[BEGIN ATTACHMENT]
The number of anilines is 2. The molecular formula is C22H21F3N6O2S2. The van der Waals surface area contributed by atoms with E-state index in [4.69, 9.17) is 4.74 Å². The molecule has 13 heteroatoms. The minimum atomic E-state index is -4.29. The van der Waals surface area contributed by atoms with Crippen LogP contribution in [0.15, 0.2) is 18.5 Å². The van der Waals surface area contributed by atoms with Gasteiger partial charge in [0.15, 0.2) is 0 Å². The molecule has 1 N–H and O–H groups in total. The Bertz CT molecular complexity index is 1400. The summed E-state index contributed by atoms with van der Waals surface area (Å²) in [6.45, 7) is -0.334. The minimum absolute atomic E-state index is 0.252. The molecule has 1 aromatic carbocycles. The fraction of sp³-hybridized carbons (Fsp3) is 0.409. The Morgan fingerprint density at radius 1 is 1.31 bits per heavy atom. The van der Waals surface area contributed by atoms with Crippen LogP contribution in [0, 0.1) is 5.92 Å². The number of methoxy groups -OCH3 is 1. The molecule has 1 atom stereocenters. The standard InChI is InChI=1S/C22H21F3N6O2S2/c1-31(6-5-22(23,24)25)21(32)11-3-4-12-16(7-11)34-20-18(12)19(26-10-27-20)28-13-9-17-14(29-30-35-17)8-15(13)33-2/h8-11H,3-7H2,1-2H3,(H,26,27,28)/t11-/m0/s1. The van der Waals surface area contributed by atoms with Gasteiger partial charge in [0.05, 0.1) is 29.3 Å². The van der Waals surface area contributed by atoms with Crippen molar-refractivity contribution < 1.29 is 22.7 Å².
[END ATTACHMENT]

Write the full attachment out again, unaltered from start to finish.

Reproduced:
The number of anilines is 2. The molecular formula is C22H21F3N6O2S2. The van der Waals surface area contributed by atoms with E-state index in [4.69, 9.17) is 4.74 Å². The molecule has 13 heteroatoms. The minimum atomic E-state index is -4.29. The van der Waals surface area contributed by atoms with Crippen LogP contribution in [0.15, 0.2) is 18.5 Å². The van der Waals surface area contributed by atoms with Gasteiger partial charge in [0.15, 0.2) is 0 Å². The molecule has 1 N–H and O–H groups in total. The Bertz CT molecular complexity index is 1400. The summed E-state index contributed by atoms with van der Waals surface area (Å²) in [6.45, 7) is -0.334. The minimum absolute atomic E-state index is 0.252. The molecule has 1 aromatic carbocycles. The fraction of sp³-hybridized carbons (Fsp3) is 0.409. The Morgan fingerprint density at radius 1 is 1.31 bits per heavy atom. The van der Waals surface area contributed by atoms with Crippen LogP contribution in [0, 0.1) is 5.92 Å². The number of methoxy groups -OCH3 is 1. The molecule has 1 atom stereocenters. The standard InChI is InChI=1S/C22H21F3N6O2S2/c1-31(6-5-22(23,24)25)21(32)11-3-4-12-16(7-11)34-20-18(12)19(26-10-27-20)28-13-9-17-14(29-30-35-17)8-15(13)33-2/h8-11H,3-7H2,1-2H3,(H,26,27,28)/t11-/m0/s1. The van der Waals surface area contributed by atoms with Gasteiger partial charge in [0.05, 0.1) is 29.3 Å². The van der Waals surface area contributed by atoms with Crippen molar-refractivity contribution < 1.29 is 22.7 Å².